I know the numbers. I know what people are doing. I know most of the operators in the area. The numbers I'm seeing – we did not make any money for the time being, but we met the test in Europe. We know how the games are. We are planning an excessive delivery in 2019. It's a very interesting business, but people do not necessarily understand it in the United States.
GamesBeat: do you have something on your radar for CES?
Chesnais: We'll have the team there, but let's go to CES pretty much through our licensees – like those who make the Atari Pong table. They will have a great stand. Most of our licensees are there. But we are not doing anything direct for now. We will see in 2020.
GamesBeat: Regarding the general gaming market, what else stands out as an interesting opportunity or something to worry about?
Chesnais: Again, because we are restarting, we are making our games. Our simulation games have a very stable audience. Is growing. They are loyal. We are not subject to changes like the big waves of Fortnite against Call of Duty against Battlefield. For me, what's going on right now – it's more important for us to stay in the casual field and try not to get into bigger games or games.
We could do it. We could collect the money to play another game. For the moment, our strategy is still that we have a lot of things to do in simulation and strategy games. We know how to make these games. When I see what happens in other categories, I feel that we should continue to invest in what we know best. Of course, I keep an eye on what happens elsewhere, but strategy, simulation and casual are where we are strong. We do not want to add a new main area. We will stay with what we do best.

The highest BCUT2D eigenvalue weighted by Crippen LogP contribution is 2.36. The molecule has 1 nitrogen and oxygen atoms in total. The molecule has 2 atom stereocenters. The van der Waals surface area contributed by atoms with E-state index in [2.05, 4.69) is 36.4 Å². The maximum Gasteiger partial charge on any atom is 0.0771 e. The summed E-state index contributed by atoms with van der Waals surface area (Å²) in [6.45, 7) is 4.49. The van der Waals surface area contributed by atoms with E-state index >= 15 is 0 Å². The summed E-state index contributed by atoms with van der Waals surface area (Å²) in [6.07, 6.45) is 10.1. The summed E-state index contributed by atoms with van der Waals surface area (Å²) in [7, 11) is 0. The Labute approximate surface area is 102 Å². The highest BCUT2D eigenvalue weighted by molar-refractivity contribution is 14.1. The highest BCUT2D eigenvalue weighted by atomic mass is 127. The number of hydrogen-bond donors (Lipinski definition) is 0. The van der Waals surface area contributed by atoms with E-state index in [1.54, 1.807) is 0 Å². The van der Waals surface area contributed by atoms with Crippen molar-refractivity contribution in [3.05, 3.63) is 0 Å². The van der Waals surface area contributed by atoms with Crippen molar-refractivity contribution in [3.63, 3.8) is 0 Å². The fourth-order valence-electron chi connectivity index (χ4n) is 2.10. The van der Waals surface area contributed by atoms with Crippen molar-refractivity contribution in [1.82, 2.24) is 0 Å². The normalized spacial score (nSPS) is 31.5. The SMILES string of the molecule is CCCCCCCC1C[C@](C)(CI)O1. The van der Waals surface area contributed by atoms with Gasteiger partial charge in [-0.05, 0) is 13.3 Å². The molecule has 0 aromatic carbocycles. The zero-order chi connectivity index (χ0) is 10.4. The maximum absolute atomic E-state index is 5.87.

What I see in many areas is very volatile. This is almost the only industry, along with the movies, where you can have a new competitor who becomes the king, what, maybe two years? It's cute
GamesBeat: apparently the Chinese government has started approving mobile games again. The agencies are starting to highlight things that have been blocked for months. At night, you have a better image for mobile games.
Chesnais: On November 30th, we released our game, Rollercoaster Tycoon, in China. We reached number 47 in the app stores over there. I can send you AppAnnie screenshots. This is really a result for us. We do not do too many things like this because you can never be sure of your approvals. We will continue to work.
I feel that we have been partially approved because it is Rollercoaster Tycoon. It's a simulation game. He has no other message than "Build something fun and have fun". We are working in a studio based in Shanghai. They are big fans of the brand and have helped push the game in China.
GamesBeat: do you plan to do much more in China over time?
Chesnais: I keep my fingers crossed – but yes. We have two other simulation games – a transport game and a city building game – and our Chinese partner is examining us. We hope to have Chinese versions of those presented to the Chinese authorities. They are fun, casual, easy to play. So far, we have had success with Rollercoaster Tycoon and we can not wait to find out more.
It's more than just a translation, just exchange Chinese for English. Our studio put a lot of effort into creating a Chinese version of the game. We have changed a lot of resources to create a Chinese game created by Chinese that uses the main game mechanics of Rollercoaster Tycoon. We are also launching a Korean version. This is under definition by the end of January.
The future is promising. We will continue to work. We have a low head on the VCS. There is always plenty to do in these difficult and volatile times.